The Privacy Rule is an important part of HIPAA that helps healthcare organizations protects data. Before we start explaining about the privacy rule and how you can follow it, here is some general information about the HIPAA:
The Health Insurance Portability and Accountability Act (HIPAA) was introduced by 1996 in U.S by Congress. This act was brought to:
- Improve the efficiency, continuity and fasten the process of healthcare coverage.
- Lower the risk of any fraud and abuse in health insurance and healthcare delivery.
- Simplify the tax deduction for employers and other tax revenue items.
- Promote the use of medical savings account.
Health Insurance Portability and Accountability Act (HIPAA) has five title/parts which are as follow:
Title 1: HIPAA makes it possible to maintain coverage when your employment changes and you’re on a group plan.
Title 2: HIPAA prevents healthcare fraud and abuse.
Title 3: It introduces new tax rules for healthcare treatments.
Title 4: Additional reforms of insurance law, with protections for those with pre-existing conditions.
Title 5: Revenue offsets.
What is the HIPAA Privacy Rule?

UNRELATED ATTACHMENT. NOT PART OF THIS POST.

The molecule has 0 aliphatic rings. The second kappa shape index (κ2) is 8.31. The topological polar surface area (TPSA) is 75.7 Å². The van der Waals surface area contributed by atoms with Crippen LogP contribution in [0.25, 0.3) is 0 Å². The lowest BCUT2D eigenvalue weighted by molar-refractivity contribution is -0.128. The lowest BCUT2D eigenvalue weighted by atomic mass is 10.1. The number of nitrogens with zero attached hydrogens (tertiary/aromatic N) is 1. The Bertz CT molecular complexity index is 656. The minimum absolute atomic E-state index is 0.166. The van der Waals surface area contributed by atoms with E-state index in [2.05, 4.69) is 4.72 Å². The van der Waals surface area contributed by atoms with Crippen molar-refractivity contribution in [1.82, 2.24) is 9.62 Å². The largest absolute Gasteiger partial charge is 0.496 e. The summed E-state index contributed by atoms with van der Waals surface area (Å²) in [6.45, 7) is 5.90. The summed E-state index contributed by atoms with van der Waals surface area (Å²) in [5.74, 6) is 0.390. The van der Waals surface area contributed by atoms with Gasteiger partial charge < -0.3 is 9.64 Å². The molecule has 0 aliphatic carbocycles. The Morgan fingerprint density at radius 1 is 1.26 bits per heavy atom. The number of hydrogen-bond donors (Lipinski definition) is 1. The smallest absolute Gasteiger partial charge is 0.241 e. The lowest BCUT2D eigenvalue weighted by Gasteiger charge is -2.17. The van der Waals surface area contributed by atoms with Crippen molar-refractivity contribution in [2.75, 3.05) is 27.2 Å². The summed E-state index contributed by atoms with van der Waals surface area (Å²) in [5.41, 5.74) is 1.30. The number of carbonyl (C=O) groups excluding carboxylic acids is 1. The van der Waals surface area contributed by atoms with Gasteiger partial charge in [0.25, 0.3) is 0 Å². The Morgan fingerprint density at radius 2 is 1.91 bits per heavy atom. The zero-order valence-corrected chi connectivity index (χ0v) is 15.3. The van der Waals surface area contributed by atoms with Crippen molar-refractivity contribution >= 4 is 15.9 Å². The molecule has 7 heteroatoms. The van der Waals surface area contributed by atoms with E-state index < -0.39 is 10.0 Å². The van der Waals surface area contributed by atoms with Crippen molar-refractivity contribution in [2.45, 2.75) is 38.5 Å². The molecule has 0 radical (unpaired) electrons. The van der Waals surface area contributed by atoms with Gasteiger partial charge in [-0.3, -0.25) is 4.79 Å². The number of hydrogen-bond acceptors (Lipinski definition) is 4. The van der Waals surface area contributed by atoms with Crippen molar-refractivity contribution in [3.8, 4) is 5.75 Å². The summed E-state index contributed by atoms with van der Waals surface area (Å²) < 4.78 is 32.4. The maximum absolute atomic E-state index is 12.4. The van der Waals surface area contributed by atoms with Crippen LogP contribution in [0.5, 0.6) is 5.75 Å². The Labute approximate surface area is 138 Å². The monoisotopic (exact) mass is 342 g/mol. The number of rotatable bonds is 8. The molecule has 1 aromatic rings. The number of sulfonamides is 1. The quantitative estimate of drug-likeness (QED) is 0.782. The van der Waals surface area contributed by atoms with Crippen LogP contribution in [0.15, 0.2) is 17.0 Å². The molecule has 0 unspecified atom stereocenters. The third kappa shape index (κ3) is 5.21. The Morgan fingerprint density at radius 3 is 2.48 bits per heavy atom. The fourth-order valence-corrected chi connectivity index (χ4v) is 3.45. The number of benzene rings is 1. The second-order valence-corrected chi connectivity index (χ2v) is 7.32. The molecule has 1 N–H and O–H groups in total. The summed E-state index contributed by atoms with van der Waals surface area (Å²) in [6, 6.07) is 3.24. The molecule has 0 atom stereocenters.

HIPAA privacy rule set codes and standards to protect an individual’s personal information and health care records. It concerns the uses and disclosures of PHI. HIPAA gives an individual the power to access and know how his or her health information is used
The HIPAA Privacy Rule is described in the following locations in the CFR:
- Part 160 – General Administrative Requirements
- Part 164 – Security and Privacy
- Subpart A – General Provisions (164.102 – 164.106)
- Subpart E – Privacy of Individually Identifiable Health Information (164.500 – 164.534)
HIPAA enforcement rule aims to protect the individual’s health record and personal information. Furthermore, it gives access to the information which is needed to provide high-quality healthcare for the patients and to protect the public.
The HIPAA Privacy Rule:
- HIPAA simplify and supports individual’s rights in regards to their healthcare data and personal information.
- It spells out administrative responsibilities.
- It sets boundaries on the use and release of health records.
- HIPAA ask healthcare organizations to provide proper security to the patient’s healthcare information and keep it confidential.
- Examines the need for and implementation of privacy policies and procedures
- Explains about the limits release of the information and disclosure of patient data.
- HIPAA holds violators accountable who fail to comply with HIPAA and can put heavy penalties on them if they violate patients’ privacy rights
- Applies to all forms of individuals’ protected health information, whether electronic, written, or oral